A Linguistic Analysis
The English language has assumed the role of the lingua franca of today. From officials to academics in the non-English societies, all have recourse more to English than their indigenous languages. In a way, English has now seated itself so deep into the drivers of modernization that no society can make it to the comity of culturally-civilized, technologically-advanced and economically-stable nations if it linguistically keeps a distance from it. On the one hand, English alone is credited with having dismantled the language barriers and facilitated worldwide communication. On the other, however, it has worked wonders in every discipline with the rich English literature piling up the corpus of knowledge from social sciences to humanities and from biological sciences to physical sciences. Therefore, its critical significance has necessitated its teaching as a separate course in Pakistan.
To achieve the optimal quality in education has been the foremost priority globally. The discourse has focused on enhancing the rapport between the instructor and the learner – designing innovations in techniques whereby a teacher carries out instruction delivery, and ameliorating the curriculum scheme. If the abovementioned factors work in an adverse way, the consequences will be disastrous for teachers and learners alike. It will ultimately end up in the awkward triangle: teachers and students going at cross purposes, the instruction methods devoid of any innovative spirit to meet the needs of learners in the modern age, and, finally, shaky content unlikely to yield positive outcomes both in terms of students cracking their tests and developing four-layered language skills.
Through the prism of this criterion, English-language teaching in Pakistan appears to be seriously handicapped by some inherent systemic flaws. The instant article conducts a linguistic analysis of the dilemma of English-language teaching in Pakistan by identifying the factors that render teaching and learning of the English language precarious and at the end suggesting measures to cope with the same.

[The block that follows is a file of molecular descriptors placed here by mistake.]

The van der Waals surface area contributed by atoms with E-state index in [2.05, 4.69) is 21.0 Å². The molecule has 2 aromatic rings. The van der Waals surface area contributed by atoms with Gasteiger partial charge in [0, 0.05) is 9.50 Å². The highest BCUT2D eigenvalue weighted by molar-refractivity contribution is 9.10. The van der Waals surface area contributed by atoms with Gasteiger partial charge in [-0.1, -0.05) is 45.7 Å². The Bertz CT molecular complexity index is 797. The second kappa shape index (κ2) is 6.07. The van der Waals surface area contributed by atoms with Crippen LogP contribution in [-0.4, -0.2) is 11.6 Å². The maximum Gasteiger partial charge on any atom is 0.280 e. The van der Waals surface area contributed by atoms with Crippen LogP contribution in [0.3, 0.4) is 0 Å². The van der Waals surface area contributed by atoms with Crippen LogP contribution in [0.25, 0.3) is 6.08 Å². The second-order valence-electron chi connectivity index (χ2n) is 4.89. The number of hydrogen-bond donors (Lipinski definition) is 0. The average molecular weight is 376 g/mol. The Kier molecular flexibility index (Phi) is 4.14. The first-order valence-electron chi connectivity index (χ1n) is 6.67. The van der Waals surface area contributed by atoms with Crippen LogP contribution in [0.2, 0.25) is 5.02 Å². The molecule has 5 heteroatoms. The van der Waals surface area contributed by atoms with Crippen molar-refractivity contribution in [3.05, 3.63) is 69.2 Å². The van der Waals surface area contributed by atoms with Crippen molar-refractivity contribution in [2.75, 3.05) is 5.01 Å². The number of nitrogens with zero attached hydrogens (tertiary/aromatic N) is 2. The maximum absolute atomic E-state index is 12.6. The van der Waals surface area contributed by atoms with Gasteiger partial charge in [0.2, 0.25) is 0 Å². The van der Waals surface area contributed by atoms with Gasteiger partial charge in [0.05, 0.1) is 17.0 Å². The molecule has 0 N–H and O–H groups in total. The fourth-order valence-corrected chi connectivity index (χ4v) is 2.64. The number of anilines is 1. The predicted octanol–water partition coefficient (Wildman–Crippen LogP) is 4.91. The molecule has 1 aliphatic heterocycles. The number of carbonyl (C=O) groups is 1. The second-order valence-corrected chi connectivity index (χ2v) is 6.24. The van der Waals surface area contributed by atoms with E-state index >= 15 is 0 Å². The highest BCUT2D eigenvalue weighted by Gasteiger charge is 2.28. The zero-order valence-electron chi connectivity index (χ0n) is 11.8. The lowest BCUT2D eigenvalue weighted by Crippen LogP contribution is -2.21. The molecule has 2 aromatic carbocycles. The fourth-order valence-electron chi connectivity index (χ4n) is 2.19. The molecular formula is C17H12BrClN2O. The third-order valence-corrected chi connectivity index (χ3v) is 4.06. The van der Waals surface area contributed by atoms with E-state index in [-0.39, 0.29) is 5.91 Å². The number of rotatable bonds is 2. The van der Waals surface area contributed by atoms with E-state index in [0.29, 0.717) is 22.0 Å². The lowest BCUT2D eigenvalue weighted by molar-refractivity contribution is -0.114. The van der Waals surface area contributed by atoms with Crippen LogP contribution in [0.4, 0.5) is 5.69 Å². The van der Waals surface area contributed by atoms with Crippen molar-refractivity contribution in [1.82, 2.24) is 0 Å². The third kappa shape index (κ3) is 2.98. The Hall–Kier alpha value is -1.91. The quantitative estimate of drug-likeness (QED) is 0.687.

The framework of washback phenomenon has been applied to this analysis. According to Philip Shawcross, “Washback” as we call it in the applied linguistics (termed ‘backwash’ in education), is a well-documented phenomenon known to all institutional learning processes. The washback effect has tersely been referred to as ‘the influence of testing [of English language] on teaching, and learning. Washback is a common term in the parlance of applied linguistics denoting the impact of test(s) on teaching and learning of English. The washback can be either positive or negative, and, respectively, can be on teachers or learners. Similarly, it can be beneficial in that the positive washback may bring about an improvement in teaching and learning, while the negative one works exactly otherwise. This article brings to light the fact that teacher, at least, is as amenable to the (adverse) washback as the learners.
Exams mark a turning point in a student’s career. Their relevance to a student’s life is indisputable. However, an exam brings immense psychological and academic pressure on teachers, especially English-language teachers to innovate more and more for exam-oriented strategies to help their students in sailing through examinations. However, in teaching-to-test strategies, language proficiency is largely compromised – something of a great predicament for language teachers in Pakistan. Even in CSS and other competitive exams, the selectivity of aspirants and teachers to go for shortcuts to ace English composition and essay papers is not unknown either. When it fails to pay off, teachers are slated for the blame – something that impacts quite adversely upon a teacher’s psychology, instruction method and content, as well as his overall morale.
The behaviour of viewing a teacher as “a know-all person” is very much embedded in the culture of language teaching in Pakistan. When exams draw near, it adds to students’ anxiety. Consequently, they fall into the state of extreme dependence on their teachers conceiving of them as “god or goddess,” “a moving dictionary” and “a walking grammar”. Teachers are expected not only to teach them the language, but also help them get through the exams. In fact, it drastically hampers their methodology and forces them, at the same time, into doing things they would never otherwise do. “We teach them rules, rules and rules at the expense of essential learning of the language,” noted a teacher of significant repute. Undeniably, in most elite institutions, exam serves as one and only yardstick to judge a teacher’s professional expertise.
The findings in a research study by the author enumerate the following factors as stumbling blocks for English-language teachers in Pakistan:
1. Students’ Apathy
Teaching and learning is a two-way process. An apathetic student leaves his teacher in the doldrums. The teacher is forced by students’ disinterest – itself a result of the exam fear – into omitting much of what is very useful for students, and which can be delivered through an innovative method. A teacher has to give in to them if learners fall into lethargic behaviour, resisting the adoption of a novel method or a different content.